FILIPINO Eric Kelly was only part of the undercard, but put up a performance worthy of a main event.
The 30-year-old Kelly aced the toughest test of his career, outclassing mixed martial arts legend Jens Pulver in the One Fighting Championship: Pride of a Nation Friday night before a full-house crowd at the Smart-Araneta Coliseum.
The Baguio-born fighter remained undefeated in eight fights as he scored a stoppage due to strikes with one minute and 46 seconds into the second round of his fight against Pulver, the first-ever United Fighting Championship lightweight champion.
Majority of Kelly’s seven victories were by way of submission, but on this night, the promising Filipino fighter showed the other facet of his game by flaunting his superior striking skills to the delight of the sizeable partisan crowd at the Big Dome.
“Nahiya ako matalo dito eh,” Kelly said in the post-match press conference.
Kelly also earned the respect of his opponent, who went as far as mentioning him in the same breath with the Philippines’ greatest athlete.
“He might be the Manny Pacquiao of MMA,” said the 37-year-old Pulver, who plans to move a weight class down in his next bout and is just two fights away from retirement.
The compliment was a huge honor coming from an MMA legend, but Kelly said he still has a lot to prove before being compared to a fighter of Pacquiao’s caliber.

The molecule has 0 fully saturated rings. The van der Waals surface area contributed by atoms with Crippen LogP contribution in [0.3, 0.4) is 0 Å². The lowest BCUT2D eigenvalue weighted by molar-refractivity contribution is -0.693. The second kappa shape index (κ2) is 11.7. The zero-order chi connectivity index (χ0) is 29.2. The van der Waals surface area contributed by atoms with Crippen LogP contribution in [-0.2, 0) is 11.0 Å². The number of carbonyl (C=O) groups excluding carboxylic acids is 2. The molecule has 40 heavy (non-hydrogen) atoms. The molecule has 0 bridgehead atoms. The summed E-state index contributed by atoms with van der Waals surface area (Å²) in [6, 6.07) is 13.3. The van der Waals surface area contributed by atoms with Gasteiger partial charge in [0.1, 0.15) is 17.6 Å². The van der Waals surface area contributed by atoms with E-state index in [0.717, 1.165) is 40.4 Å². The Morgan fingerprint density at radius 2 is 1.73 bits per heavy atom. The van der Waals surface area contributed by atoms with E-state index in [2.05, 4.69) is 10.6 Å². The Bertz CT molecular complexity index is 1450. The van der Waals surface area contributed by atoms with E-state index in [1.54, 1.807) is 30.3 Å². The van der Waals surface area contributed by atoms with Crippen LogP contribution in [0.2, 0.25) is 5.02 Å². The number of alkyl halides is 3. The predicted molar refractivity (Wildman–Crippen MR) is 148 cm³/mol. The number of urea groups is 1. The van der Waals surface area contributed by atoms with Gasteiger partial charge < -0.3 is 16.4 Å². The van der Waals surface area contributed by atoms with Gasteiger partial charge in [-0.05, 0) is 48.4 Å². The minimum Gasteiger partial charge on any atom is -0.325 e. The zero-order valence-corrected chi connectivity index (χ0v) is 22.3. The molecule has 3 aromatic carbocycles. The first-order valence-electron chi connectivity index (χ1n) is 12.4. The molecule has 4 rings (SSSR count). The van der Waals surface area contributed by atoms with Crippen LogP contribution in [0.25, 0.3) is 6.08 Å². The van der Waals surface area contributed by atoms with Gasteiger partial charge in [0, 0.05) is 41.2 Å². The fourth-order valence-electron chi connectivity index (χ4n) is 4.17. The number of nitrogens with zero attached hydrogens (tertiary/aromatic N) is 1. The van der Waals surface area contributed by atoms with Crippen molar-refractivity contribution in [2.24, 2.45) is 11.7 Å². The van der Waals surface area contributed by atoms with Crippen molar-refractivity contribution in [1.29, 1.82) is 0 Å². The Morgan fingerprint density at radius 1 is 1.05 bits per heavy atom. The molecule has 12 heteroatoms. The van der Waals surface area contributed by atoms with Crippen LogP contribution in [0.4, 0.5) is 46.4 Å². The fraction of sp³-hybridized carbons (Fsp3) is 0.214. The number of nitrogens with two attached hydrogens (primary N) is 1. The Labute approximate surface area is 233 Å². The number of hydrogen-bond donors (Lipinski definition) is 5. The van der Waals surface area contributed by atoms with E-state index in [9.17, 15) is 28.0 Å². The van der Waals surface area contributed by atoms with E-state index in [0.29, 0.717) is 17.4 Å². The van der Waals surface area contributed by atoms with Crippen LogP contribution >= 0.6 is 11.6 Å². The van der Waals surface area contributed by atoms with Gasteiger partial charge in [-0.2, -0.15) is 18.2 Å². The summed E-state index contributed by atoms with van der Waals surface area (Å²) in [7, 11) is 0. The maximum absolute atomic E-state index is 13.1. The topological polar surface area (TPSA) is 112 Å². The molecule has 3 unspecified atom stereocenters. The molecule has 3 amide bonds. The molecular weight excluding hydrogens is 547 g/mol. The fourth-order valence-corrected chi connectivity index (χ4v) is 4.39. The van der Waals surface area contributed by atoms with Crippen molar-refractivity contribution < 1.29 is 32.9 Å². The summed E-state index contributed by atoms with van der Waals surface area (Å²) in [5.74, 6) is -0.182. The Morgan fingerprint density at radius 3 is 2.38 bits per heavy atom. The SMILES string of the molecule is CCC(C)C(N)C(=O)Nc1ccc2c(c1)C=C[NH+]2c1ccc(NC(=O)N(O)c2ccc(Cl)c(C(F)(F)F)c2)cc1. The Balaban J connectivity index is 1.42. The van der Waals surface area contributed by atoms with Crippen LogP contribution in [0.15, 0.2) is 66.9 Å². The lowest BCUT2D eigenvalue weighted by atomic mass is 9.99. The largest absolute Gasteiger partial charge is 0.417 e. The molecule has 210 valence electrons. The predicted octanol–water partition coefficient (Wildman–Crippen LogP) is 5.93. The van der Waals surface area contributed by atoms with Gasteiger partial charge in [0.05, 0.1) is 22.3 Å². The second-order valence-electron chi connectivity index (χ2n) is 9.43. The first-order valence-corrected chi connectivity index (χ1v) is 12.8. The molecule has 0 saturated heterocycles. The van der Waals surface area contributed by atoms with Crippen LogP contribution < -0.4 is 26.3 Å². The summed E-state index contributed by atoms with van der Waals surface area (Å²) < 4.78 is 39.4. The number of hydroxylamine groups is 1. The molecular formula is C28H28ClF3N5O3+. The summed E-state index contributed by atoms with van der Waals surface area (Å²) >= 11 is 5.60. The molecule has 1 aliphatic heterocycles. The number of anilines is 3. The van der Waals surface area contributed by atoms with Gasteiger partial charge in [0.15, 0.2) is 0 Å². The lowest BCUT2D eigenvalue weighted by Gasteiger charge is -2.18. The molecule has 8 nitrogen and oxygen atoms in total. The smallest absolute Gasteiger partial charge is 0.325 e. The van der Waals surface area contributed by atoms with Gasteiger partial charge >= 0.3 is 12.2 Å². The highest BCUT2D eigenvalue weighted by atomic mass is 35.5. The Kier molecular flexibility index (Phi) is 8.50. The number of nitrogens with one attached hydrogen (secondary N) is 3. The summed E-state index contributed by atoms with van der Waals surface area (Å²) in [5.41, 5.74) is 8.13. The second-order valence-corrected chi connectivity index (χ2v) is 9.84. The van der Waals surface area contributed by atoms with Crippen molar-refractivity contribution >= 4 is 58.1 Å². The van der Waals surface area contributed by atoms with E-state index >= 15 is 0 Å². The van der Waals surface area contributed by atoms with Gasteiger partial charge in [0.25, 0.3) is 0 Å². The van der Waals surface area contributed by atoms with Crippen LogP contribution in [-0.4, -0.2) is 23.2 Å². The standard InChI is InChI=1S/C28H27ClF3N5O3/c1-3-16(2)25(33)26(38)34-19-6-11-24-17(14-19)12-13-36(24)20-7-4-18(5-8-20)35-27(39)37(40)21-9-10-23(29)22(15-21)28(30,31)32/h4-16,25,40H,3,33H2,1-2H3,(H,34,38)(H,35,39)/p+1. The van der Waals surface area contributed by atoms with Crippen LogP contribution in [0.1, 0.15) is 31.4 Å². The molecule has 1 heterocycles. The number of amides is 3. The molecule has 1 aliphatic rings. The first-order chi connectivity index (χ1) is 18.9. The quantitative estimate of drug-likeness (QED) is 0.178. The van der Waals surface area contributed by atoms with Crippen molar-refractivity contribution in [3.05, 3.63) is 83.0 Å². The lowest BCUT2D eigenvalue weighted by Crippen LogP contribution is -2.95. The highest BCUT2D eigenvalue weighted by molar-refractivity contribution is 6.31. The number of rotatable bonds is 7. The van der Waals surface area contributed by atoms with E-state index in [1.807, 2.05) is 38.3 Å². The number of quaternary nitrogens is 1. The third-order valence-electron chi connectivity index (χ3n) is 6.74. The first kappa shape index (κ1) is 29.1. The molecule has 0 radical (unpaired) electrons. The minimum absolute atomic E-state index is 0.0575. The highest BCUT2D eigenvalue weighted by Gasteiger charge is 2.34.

“Siyempre Manny Pacquiao `yun. Malaking honor. Pero wala pa akong napatunayan para i-kumpara ako sa kanya,” he said.
With the impressive victory, the former taxi driver and stuntman immediately earned his first title shot in the featherweight division, curiously against another Filipino in Honorio Banario.
Banario also saw action in the first match, beating compatriot Andrew Benibe via a third-round knockout decision.
In the main event that was fought way past midnight, Bibiano Fernandes defeated Gustavo Falciroli via unanimous decision in a sleeper.
Also warming the hearts of the Pinoys was the same unanimous decision pulled off by local bet Eduard Folayang against Felipe Enomoto. Folayang, a former Southeast Asian Games gold medalist in wushu, improved his record to 12-2-2.
Folayang lived up to the hype of being the main Filipino attraction of the night as he knocked down his taller Swiss-Japanese opponent with a left kick late in the second round. The Filipino continued to pummel Enomoto with punches on the floor before the latter was saved by the bell.
Folayang faded a bit in the third, but did enough to earn the triumph, and a shot at the welterweight crown on Oct. 6 in One FC 6: Rise of the Kings in Singapore.
“He (Enomoto) was tough. The time wasn’t enough to finish him off,” Folayang said.
Meanwhile, the highly-anticipated showdown between heavyweights and former UFC champions Tim Sylvia and Andrei Arlovski ended up in a no-contest following an illegal kick delivered by Arlovski to Sylvia's head before the end of the second round.
Brazilian Roles Gracie won via submission over Australian Tony Bonello at the 1:33 mark of the third round, Gregor Gracie also defeated Nicholas Menn via submission in the first round, but Igor Gracie lost to Korean Jung Hwan Cha via stoppage due to strikes in the third round as the Gracie family, whose predecessors founded the Brazilian jiu jit-su, failed to complete a sweep.
Phil Baroni, the `New York Badass', made short work of Rodrigo Ribiero in another technical knockout with a minute gone in the first round.
Korean Shannon Wiratchi scored a technical knockout over American Mitch Chilson two minutes into the second round. Another Korean, Soo Chul Kim beat hometown bet Kevin Belingon in a unanimous decision.
Follow the writer on Twitter: @KarloSacamos